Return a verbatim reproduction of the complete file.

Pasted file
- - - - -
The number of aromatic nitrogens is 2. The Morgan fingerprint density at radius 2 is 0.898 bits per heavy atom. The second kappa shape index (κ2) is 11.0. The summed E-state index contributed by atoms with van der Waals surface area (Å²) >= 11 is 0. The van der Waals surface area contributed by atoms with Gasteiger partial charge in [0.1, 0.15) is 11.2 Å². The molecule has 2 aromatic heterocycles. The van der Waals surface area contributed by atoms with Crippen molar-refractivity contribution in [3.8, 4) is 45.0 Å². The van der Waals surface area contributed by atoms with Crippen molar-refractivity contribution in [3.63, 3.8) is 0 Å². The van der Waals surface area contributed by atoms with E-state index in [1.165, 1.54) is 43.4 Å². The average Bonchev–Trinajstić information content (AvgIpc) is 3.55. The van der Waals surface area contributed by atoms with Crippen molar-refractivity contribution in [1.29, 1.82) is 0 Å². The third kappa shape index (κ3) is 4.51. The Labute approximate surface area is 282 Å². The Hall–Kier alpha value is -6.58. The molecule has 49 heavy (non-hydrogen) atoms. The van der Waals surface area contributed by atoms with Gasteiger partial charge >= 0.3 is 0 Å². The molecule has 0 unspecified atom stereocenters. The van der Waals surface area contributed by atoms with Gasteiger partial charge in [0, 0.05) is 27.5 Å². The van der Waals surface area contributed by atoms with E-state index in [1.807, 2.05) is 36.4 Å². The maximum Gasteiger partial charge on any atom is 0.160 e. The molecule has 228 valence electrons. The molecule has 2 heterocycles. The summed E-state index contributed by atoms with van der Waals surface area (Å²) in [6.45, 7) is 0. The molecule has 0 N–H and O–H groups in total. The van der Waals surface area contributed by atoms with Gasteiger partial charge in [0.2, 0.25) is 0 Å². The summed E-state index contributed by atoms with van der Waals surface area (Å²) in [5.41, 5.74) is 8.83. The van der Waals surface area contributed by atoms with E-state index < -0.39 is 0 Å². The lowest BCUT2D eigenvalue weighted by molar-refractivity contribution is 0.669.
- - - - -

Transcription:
The number of aromatic nitrogens is 2. The Morgan fingerprint density at radius 2 is 0.898 bits per heavy atom. The second kappa shape index (κ2) is 11.0. The summed E-state index contributed by atoms with van der Waals surface area (Å²) >= 11 is 0. The van der Waals surface area contributed by atoms with Gasteiger partial charge in [0.1, 0.15) is 11.2 Å². The molecule has 2 aromatic heterocycles. The van der Waals surface area contributed by atoms with Crippen molar-refractivity contribution in [3.8, 4) is 45.0 Å². The van der Waals surface area contributed by atoms with Crippen molar-refractivity contribution in [3.63, 3.8) is 0 Å². The van der Waals surface area contributed by atoms with E-state index in [1.165, 1.54) is 43.4 Å². The average Bonchev–Trinajstić information content (AvgIpc) is 3.55. The van der Waals surface area contributed by atoms with Crippen molar-refractivity contribution in [1.29, 1.82) is 0 Å². The third kappa shape index (κ3) is 4.51. The Labute approximate surface area is 282 Å². The Hall–Kier alpha value is -6.58. The molecule has 49 heavy (non-hydrogen) atoms. The van der Waals surface area contributed by atoms with Gasteiger partial charge >= 0.3 is 0 Å². The molecule has 0 unspecified atom stereocenters. The van der Waals surface area contributed by atoms with Gasteiger partial charge in [0, 0.05) is 27.5 Å². The van der Waals surface area contributed by atoms with E-state index in [1.807, 2.05) is 36.4 Å². The maximum Gasteiger partial charge on any atom is 0.160 e. The molecule has 228 valence electrons. The molecule has 2 heterocycles. The summed E-state index contributed by atoms with van der Waals surface area (Å²) in [6.45, 7) is 0. The molecule has 0 N–H and O–H groups in total. The van der Waals surface area contributed by atoms with Gasteiger partial charge in [0.2, 0.25) is 0 Å². The summed E-state index contributed by atoms with van der Waals surface area (Å²) in [5.41, 5.74) is 8.83. The van der Waals surface area contributed by atoms with E-state index < -0.39 is 0 Å². The lowest BCUT2D eigenvalue weighted by molar-refractivity contribution is 0.669.